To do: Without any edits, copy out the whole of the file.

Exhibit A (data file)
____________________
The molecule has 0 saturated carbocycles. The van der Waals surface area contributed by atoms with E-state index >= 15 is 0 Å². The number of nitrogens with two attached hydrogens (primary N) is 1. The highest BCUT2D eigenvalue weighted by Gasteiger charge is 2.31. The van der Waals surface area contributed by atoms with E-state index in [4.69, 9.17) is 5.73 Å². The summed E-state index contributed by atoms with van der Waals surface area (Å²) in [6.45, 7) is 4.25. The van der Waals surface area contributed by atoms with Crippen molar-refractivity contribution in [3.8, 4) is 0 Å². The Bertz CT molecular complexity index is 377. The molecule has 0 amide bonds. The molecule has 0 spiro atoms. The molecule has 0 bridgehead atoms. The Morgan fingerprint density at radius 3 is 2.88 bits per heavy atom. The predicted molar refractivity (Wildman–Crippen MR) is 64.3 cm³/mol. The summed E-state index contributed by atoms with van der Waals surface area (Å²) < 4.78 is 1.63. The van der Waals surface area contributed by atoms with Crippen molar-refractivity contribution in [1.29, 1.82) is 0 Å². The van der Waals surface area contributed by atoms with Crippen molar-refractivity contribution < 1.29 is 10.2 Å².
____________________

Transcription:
The molecule has 0 saturated carbocycles. The van der Waals surface area contributed by atoms with E-state index >= 15 is 0 Å². The number of nitrogens with two attached hydrogens (primary N) is 1. The highest BCUT2D eigenvalue weighted by Gasteiger charge is 2.31. The van der Waals surface area contributed by atoms with E-state index in [4.69, 9.17) is 5.73 Å². The summed E-state index contributed by atoms with van der Waals surface area (Å²) in [6.45, 7) is 4.25. The van der Waals surface area contributed by atoms with Crippen molar-refractivity contribution in [3.8, 4) is 0 Å². The Bertz CT molecular complexity index is 377. The molecule has 0 amide bonds. The molecule has 0 spiro atoms. The molecule has 0 bridgehead atoms. The Morgan fingerprint density at radius 3 is 2.88 bits per heavy atom. The predicted molar refractivity (Wildman–Crippen MR) is 64.3 cm³/mol. The summed E-state index contributed by atoms with van der Waals surface area (Å²) < 4.78 is 1.63. The van der Waals surface area contributed by atoms with Crippen molar-refractivity contribution in [1.29, 1.82) is 0 Å². The van der Waals surface area contributed by atoms with Crippen molar-refractivity contribution < 1.29 is 10.2 Å².